.

This is not Yoga. It is Christian prayer and meditation. In fact, the breathing is normal.

On the other hand, the eastern masters themselves have also noted that **not everyone is equally suited to making use of this symbolism, since not everybody is able to pass from the material sign to the spiritual **

reality that is being sought.

I still see no comment about Yoga in the positive sense. This is talking about how putting the body into positions can cause issues.

Understood in an inadequate and incorrect way, the symbolism can even become an idol and thus an obstacle to the raising up of the spirit to God.

To live out in one’s prayer the full awareness of one’s body as a symbol is even more difficult: it can degenerate into a cult of the body and can lead surreptitiously to considering all bodily sensations as spiritual experiences.

Like Yoga.

  1. Some physical exercises automatically produce a feeling of quiet and relaxation, pleasing sensations, perhaps even phenomena of light and of warmth, which resemble spiritual well-being.

Yes, exactly, RESEMBLE! Satan can appear as an angel of light, remember?!

To take such feelings for the authentic consolations of the Holy Spirit would be a totally erroneous way of conceiving the spiritual life.

Boom shakalaka boom. Exactly, brother Christian.

Giving them a symbolic significance typical of the mystical experience, when the moral condition of the person concerned does not correspond to such an experience,

would represent a kind of mental schizophrenia which could also lead to psychic disturbance and, at times, to moral deviations.

You don’t exactly aid your viewpoint here. This is the result as have many people blogged complaining about such issues.

That does not mean that genuine practices of meditation which come from the Christian East and from the great non-Christian religions, which prove attractive to the man of today who is divided and disoriented, cannot constitute a suitable means of helping the person who prays to come before God with an interior peace, even in the midst of external pressures.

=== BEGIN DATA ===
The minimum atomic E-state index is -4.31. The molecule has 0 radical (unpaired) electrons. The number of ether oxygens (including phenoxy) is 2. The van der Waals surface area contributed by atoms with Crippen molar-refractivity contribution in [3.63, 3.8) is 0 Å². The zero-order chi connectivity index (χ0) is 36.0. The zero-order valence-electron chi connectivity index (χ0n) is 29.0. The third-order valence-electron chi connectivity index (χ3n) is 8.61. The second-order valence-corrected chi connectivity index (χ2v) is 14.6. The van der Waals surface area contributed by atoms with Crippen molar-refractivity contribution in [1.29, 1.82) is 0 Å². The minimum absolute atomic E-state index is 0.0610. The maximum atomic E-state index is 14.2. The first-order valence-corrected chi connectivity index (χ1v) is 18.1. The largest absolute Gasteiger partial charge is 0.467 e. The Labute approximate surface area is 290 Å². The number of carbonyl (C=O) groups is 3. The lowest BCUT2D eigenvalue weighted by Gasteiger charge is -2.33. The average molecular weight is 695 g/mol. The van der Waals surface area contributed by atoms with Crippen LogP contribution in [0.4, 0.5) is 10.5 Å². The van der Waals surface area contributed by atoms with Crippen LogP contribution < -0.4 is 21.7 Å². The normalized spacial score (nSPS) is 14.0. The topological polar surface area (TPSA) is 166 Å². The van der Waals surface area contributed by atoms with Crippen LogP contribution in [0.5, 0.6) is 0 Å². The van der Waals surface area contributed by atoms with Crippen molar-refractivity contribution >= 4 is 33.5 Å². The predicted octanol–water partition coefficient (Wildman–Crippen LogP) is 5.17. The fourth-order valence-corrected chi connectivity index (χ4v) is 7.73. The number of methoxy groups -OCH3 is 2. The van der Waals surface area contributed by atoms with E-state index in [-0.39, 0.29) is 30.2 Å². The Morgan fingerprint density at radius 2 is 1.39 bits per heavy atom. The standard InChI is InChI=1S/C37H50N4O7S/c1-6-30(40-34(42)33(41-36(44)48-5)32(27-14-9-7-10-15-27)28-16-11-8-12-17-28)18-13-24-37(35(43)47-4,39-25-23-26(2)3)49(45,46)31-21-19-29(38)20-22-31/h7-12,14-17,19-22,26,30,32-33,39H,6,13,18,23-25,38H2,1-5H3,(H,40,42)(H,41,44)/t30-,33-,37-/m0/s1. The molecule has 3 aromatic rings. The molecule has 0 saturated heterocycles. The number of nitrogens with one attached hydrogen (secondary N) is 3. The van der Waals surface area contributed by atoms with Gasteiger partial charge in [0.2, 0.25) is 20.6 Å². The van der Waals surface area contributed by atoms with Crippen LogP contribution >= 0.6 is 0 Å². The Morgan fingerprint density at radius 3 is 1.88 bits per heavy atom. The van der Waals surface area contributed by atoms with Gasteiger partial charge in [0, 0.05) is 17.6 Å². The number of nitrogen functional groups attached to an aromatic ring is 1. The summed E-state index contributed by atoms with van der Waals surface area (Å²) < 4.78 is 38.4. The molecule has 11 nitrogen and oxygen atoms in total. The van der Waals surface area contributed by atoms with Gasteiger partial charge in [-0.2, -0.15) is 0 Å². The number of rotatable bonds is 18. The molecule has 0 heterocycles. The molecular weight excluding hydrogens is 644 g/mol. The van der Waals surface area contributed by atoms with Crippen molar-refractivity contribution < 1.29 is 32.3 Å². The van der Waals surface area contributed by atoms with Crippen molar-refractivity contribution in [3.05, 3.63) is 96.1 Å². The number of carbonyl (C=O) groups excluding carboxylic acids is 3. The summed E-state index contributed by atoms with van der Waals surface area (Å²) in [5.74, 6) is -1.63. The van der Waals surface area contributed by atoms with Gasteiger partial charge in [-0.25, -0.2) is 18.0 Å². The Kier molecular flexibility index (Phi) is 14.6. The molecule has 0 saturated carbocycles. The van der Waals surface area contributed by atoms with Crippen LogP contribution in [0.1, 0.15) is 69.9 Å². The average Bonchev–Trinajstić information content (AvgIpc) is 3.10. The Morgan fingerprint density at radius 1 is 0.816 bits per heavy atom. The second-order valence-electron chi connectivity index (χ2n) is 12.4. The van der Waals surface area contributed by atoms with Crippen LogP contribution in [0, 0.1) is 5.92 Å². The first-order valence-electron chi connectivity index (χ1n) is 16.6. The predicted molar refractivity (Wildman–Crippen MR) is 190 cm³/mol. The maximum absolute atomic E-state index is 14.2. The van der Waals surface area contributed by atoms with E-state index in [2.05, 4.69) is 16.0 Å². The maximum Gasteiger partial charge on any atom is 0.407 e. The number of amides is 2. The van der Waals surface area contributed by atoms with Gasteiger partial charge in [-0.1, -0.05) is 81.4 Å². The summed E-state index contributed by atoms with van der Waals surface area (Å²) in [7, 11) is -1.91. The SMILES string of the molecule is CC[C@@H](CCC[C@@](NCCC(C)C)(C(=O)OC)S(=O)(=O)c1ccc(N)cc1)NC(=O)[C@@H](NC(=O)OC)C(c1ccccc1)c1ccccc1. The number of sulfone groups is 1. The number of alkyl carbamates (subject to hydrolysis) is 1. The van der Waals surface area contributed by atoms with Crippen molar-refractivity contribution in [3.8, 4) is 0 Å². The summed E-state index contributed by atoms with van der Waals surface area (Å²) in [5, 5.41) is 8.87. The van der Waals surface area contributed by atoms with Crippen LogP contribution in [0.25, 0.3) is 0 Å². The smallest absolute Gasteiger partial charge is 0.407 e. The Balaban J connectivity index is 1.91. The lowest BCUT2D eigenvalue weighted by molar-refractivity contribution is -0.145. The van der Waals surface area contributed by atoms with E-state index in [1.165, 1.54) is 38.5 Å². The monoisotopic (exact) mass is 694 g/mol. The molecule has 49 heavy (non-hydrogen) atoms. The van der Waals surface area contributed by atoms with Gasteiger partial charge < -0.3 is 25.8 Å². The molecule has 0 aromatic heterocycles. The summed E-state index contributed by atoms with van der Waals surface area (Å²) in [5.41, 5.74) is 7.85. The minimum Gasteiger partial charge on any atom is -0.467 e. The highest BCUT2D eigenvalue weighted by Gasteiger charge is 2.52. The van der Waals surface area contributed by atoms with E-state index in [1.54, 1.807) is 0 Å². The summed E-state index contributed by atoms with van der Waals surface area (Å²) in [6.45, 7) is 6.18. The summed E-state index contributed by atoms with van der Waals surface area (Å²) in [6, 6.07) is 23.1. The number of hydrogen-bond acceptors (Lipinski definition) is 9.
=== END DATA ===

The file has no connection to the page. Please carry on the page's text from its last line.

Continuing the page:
This is talking about methods of CHRISTIAN EASTERN PRAYER NOT NON-CHRISTIAN EASTERN PRACTICES! :wink: What the CCC is concerned about is the Christian mantra that is widespread in the West and helps a lot of people. This is just simple sitting if need be and resting in the Lord. They are obviously concerned with ultra-modernists who like those that practice Yoga might make the position the basis of the prayer turning it into a form of cult worship!..

like Yoga.

It should, however, be remembered that habitual union with God, namely that attitude of interior vigilance and appeal to the divine assistance which in the New Testament is called “continuous prayer,” is not necessarily interrupted when one devotes oneself also, according to the will of God, to work and to the care of one’s neighbor. “So, whether you eat or drink, or whatever you do, do all to the glory of God,” the Apostle tells us

(1 Cor 10:31). In fact, genuine prayer, as the great spiritual masters teach, stirs up in the person who prays an ardent charity which moves him to collaborate in the mission of the Church and to serve his brothers for the greater glory of God.
[/quote]

Hence, my comment about washing up. Which is what I’m trying to do here!

Bye green.


#302

Yes, we all have choices. And some are responsible ones that look out not just for oneself but for the good of others and there are some choices which lead to perdition when seeking to achieve power for the self:

“You shall not make any cuttings in your flesh for the dead, nor tattoo marks upon you: I am the Lord.” – Leviticus 19:28

I take it we do all believe here that the Holy Spirit spoke through prophets in the OT and that Jesus said He didn’t come to do away with our heritage but rather to complete it?


#303

Read it again

That does not mean that genuine practices of meditation which come from the Christian East and fromthe great non-Christian religions, which prove attractive to the man of today who is divided and disoriented, cannot constitute a suitable means of helping the person who prays to come before God with an interior peace, even in the midst of external pressures.

In the context of paragraph 28. Some physical exercises


#304

You are completely taking this out of context to try and promote Yoga.